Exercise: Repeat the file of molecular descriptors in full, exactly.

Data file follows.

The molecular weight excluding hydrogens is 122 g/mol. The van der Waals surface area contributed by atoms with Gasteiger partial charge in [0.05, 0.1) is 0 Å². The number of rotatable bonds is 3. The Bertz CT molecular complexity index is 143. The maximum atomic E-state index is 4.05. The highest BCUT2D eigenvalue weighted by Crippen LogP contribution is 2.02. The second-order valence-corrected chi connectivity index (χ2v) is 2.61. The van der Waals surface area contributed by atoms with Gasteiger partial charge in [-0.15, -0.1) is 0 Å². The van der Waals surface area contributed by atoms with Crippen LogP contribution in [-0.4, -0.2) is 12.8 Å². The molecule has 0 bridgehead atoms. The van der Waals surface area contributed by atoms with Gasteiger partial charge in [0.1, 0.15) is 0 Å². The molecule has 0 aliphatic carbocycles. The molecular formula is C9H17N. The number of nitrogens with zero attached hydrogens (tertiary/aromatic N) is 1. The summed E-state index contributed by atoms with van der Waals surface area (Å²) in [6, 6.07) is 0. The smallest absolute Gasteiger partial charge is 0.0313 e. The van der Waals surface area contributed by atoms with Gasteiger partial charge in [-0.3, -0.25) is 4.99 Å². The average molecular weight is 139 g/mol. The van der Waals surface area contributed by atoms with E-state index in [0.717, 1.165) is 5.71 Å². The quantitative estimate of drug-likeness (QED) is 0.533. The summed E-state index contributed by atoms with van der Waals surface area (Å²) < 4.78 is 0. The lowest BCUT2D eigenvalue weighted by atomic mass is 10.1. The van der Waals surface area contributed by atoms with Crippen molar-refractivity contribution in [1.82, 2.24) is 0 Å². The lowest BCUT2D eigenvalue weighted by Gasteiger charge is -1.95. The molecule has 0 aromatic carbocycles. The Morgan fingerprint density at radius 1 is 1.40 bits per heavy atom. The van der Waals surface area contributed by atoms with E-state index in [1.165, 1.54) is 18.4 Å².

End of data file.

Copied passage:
The molecular weight excluding hydrogens is 122 g/mol. The van der Waals surface area contributed by atoms with Gasteiger partial charge in [0.05, 0.1) is 0 Å². The number of rotatable bonds is 3. The Bertz CT molecular complexity index is 143. The maximum atomic E-state index is 4.05. The highest BCUT2D eigenvalue weighted by Crippen LogP contribution is 2.02. The second-order valence-corrected chi connectivity index (χ2v) is 2.61. The van der Waals surface area contributed by atoms with Gasteiger partial charge in [-0.15, -0.1) is 0 Å². The van der Waals surface area contributed by atoms with Crippen LogP contribution in [-0.4, -0.2) is 12.8 Å². The molecule has 0 bridgehead atoms. The van der Waals surface area contributed by atoms with Gasteiger partial charge in [0.1, 0.15) is 0 Å². The molecule has 0 aliphatic carbocycles. The molecular formula is C9H17N. The number of nitrogens with zero attached hydrogens (tertiary/aromatic N) is 1. The summed E-state index contributed by atoms with van der Waals surface area (Å²) in [6, 6.07) is 0. The smallest absolute Gasteiger partial charge is 0.0313 e. The van der Waals surface area contributed by atoms with Gasteiger partial charge in [-0.3, -0.25) is 4.99 Å². The average molecular weight is 139 g/mol. The van der Waals surface area contributed by atoms with E-state index in [0.717, 1.165) is 5.71 Å². The quantitative estimate of drug-likeness (QED) is 0.533. The summed E-state index contributed by atoms with van der Waals surface area (Å²) < 4.78 is 0. The lowest BCUT2D eigenvalue weighted by atomic mass is 10.1. The van der Waals surface area contributed by atoms with Crippen molar-refractivity contribution in [1.82, 2.24) is 0 Å². The lowest BCUT2D eigenvalue weighted by Gasteiger charge is -1.95. The molecule has 0 aromatic carbocycles. The Morgan fingerprint density at radius 1 is 1.40 bits per heavy atom. The van der Waals surface area contributed by atoms with E-state index in [1.165, 1.54) is 18.4 Å².